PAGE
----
In 2009 the broadcast executive, with more than 20 years experience in the production of specialist education and e-learning materials, Andrew Law, moved from being Head of BBC Worldwide Interactive Learning to become Director, Multi-Platform Broadcasting at the Open University Previously responsible for developing educational media strategies for NGOs, the Department of International Development and the Ministry of Education in Kenya, Ghana and Ethiopia he shifted to helping the University develop sophisticated web 2.0 tools to help create multi-platform learning communities.

Today he is the keynote speaker at ED-MEDIA – World Conference on Educational Multimedia, Hypermedia & Telecommunications is an international conference, organized by the Association for the Advancement of Computing in Education. In the abstract for his address, ‘Bringing the Social into Learning’ he recognises the importance of placing history at the heart of his account and his presentation illustrates the point that the OU has a strong tradition of supporting blended learning by including an image of the first OU broadcast.

Libraries in distance education

Thursday, December 2nd, 2010

In 1982 Borje Holmberg noted that ‘the library in distance education has so far been given scant attention in spite of the evident importance of the subject’ (Recent research in distance educaiton, V1, V2, FernUniversitat Gesamthochshule, Hagen, 1982). Since that time libraries have developed in numerous ways and their importance for those studying through the OU has not diminished. It appears that there has been little by way of academic analysis since Sheila Howard’s ‘Libraries in distance education’, Canadian Journal of University Continuing Education, 11, 1 February 1985, pp. 45-58. Do you know of other texts in this field? Send us your suggestions.

Instruction or construction?

Wednesday, November 3rd, 2010

Perhaps in response to criticisms such as implied in these cartoons (ie that students were isolated and that the television was a badly-used fad) from early on many OU materials sought to minimalise the overt input of the lecturer and encourage learners to construct their own understandings. 

One cartoon features a couple eating breakfast and has the caption ‘it’s the Open University – we’re having a sit-in’ and the other one shows a woman with a fake television holding up a card stating, ‘The cat sat on the mat’. The caption refers to a conversation between the two men in the background: ‘She reckons with this teaching method she has the problem of illiteracy licked’.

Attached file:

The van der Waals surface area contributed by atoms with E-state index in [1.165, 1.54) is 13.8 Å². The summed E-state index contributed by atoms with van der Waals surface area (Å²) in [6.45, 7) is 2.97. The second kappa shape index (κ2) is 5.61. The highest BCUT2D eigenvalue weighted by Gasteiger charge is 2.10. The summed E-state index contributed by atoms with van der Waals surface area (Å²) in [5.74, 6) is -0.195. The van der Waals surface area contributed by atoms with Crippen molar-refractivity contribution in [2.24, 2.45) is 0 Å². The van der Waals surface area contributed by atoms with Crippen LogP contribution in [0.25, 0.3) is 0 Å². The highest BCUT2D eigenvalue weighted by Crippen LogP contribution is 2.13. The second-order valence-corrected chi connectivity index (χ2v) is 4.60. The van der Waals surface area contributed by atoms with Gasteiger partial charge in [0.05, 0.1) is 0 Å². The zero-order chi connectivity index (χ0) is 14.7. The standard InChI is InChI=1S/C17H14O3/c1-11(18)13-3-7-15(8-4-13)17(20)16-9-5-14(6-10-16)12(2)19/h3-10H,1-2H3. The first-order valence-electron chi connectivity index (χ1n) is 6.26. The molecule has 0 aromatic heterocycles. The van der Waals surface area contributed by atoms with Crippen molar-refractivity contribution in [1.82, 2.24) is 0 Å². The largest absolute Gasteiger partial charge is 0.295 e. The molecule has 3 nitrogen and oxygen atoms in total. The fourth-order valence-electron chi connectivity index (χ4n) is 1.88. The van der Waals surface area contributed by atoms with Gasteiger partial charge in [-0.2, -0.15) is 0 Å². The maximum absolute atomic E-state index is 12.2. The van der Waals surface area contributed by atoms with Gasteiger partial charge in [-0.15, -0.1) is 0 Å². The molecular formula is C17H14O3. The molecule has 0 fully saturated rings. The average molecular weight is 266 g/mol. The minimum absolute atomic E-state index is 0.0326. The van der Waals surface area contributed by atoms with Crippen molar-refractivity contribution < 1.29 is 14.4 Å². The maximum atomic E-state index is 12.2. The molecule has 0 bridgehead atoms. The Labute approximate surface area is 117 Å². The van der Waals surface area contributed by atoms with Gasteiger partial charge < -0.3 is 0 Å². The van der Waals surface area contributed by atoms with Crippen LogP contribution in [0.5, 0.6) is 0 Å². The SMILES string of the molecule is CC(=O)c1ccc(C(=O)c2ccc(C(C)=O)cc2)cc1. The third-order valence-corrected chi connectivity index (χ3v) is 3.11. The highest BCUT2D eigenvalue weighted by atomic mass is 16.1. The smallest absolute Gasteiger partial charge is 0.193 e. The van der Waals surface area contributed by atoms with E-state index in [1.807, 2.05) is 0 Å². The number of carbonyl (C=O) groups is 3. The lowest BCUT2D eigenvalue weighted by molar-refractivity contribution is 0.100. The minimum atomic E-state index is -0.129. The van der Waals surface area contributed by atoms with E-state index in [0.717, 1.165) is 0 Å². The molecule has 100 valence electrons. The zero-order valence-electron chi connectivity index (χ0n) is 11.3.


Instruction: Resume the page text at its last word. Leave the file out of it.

In 1972 the intention of a psychology course film of children talking and teachers at work in schools was for the student to hear ‘not the analysis of a lecturer but the actual voices of teachers, children and parents… the filter of the lecturer’s personality has been effectively removed’. A sociology film made in the same year used a hidden camera in a hostel for ‘mental sub normals’. There was little editing as the aim was that students could form their own opinions and use it as a starting point for discussion. In 1976 Arthur Marwick (Professor of History at the OU) argued that his aim was ‘to leave each piece of film to speak for itself without being overlaid by an intrusive commentary’.

Tutoring at a distance, online tutoring and tutoring in Second Life

Friday, June 11th, 2010

Vice Chancellor of The Open University Martin Bean visited Second Life in December 2009

David Hawkridge, Matthew Wheeler, ‘Tutoring at a distance, online tutoring and tutoring in Second Life’, European Journalof Open, Distance and e-learning, here


Research into tutoring at a distance has a fairly long history and the functions of tutors in distance education institutions are well understood. Over the past 20 years research into online tutoring has advanced significantly as such institutions have ‘gone electronic’: in this paper we cite published research from the UK Open University. Recently, blogs, wikis and podcasts have arrived to supplement established systems like email, virtual learning environments (VLEs, such as Blackboard) and computer conferencing. Little research has been published so far, however, on tutoring distant students in three-dimensional multi-user virtual environments (3-D MUVEs). Distance educators may well ask whether the best practices from tutoring at a distance and online tutoring can be transferred to these environments, which do not resemble VLEs. To clarify what may or may not be feasible in a prime example of a 3-D MUVE, this paper elucidates tutoring by and through avatars on a Second Life Island created by the Beyond Distance Research Alliance at the University of Leicester (which has 7,000 students learning at a distance). It analyses what can be done in Second Life by way of meeting students’ needs for tutoring, and discusses some of the opportunities and challenges inherent in asking students and tutors to meet in such an environment.


Tutoring, distance education, online education, e-learning, Second Life

Topics of the paper

Tutoring at a distance; Tutoring online; Tutoring in Second Life; Tutoring in the Sami tent and the Kalasha village; Virtual StoryCubes and tutoring; Conclusion; References; Acknowledgements